Romeo and Juliet - Fate

1990 Words Oct 3rd, 1999 8 Pages
"Two households, both alike in dignity, / In fair Verona, where we lay our scene, / From ancient grudge brakes to new mutiny, / Where civil blood makes civil hands unclean. / From forth the fatal lions of these foes / A pair of star-crossed lovers take their life; / Whose misadventured piteous overthrows / Doth with their death bury their parent's strife. / The fearful passage of their death-marked love, / And the continuance of their parent's rage, / Which, but their children's end, naught could remove…" -The Prologue, Romeo and Juliet (by William Shakespeare).

Fate plays a major role in the tragedy of Romeo and Juliet. The prologue describes Romeo's and Juliet's fate, which we see come up many times later on in the play. Throughout the
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Going back on the events, fate has played its role many times. The quarrel between Tybalt and Mercutio is the aftermath of Romeo's appearance at the Capulet's Ball. When Mercutio is slain by Tybalt, Romeo seeks revenge, and in term, slays Tybalt. The tragic cycle of events is leaving Romeo no choice but to flee Verona and live in the shadows until his name is forgotten and he is able to go back. Much is happening while he is gone, and in the midst of all the chaos, Juliet is in great depression, which brings us back to her talk with the Friar. Juliet's father is a large disappointment, and his practical view of Juliet's marriage consumes him and pushes his actions to extreme limits. He is so outraged at Juliet for not wanting to marry Parris, he holds himself no more and speaks his true thoughts.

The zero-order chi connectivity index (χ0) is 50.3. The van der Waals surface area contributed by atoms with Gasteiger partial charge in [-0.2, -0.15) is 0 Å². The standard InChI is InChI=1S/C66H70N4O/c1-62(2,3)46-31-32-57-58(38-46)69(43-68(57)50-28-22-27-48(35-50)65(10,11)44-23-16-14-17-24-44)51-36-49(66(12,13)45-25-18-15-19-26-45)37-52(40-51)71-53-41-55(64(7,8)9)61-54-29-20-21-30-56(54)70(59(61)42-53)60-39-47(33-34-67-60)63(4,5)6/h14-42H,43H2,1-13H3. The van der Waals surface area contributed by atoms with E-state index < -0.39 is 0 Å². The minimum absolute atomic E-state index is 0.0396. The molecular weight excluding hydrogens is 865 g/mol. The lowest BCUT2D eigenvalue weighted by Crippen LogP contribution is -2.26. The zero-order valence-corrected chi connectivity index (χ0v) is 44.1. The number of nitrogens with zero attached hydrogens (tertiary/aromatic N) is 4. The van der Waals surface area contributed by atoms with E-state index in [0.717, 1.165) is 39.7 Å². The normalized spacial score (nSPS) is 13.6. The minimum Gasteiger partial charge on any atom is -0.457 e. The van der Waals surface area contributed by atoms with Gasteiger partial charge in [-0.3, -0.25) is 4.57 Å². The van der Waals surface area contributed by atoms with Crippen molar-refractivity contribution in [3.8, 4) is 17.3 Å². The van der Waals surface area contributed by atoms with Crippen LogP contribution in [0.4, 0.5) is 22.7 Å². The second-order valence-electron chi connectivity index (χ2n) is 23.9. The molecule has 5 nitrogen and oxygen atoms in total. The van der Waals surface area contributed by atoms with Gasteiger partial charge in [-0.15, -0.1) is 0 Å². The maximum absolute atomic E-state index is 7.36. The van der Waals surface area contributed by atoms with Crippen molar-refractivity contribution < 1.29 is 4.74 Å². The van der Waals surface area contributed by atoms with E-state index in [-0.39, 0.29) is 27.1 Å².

Capulet. I tell thee what – get thee to Church on Thursday
Or never after look me in the face.
Speak not, reply not, do not answer me!
My fingers itch. Wife, we scarce though us blest
That God has lent us but this only child;
But now I see this one is one too much,
And that we have a curse in having her
Out on her, hilding!
(III, vi, lines 162-169)

Little does he know, that he is totally wrong. God ( representing fate), send Juliet to stop the ageless war. It is not "a curse in having her", but rather a blessing, which shall prove to be a tragic one indeed. The most fate driven event in the tragedy of Romeo and Juliet, must be the misunderstanding
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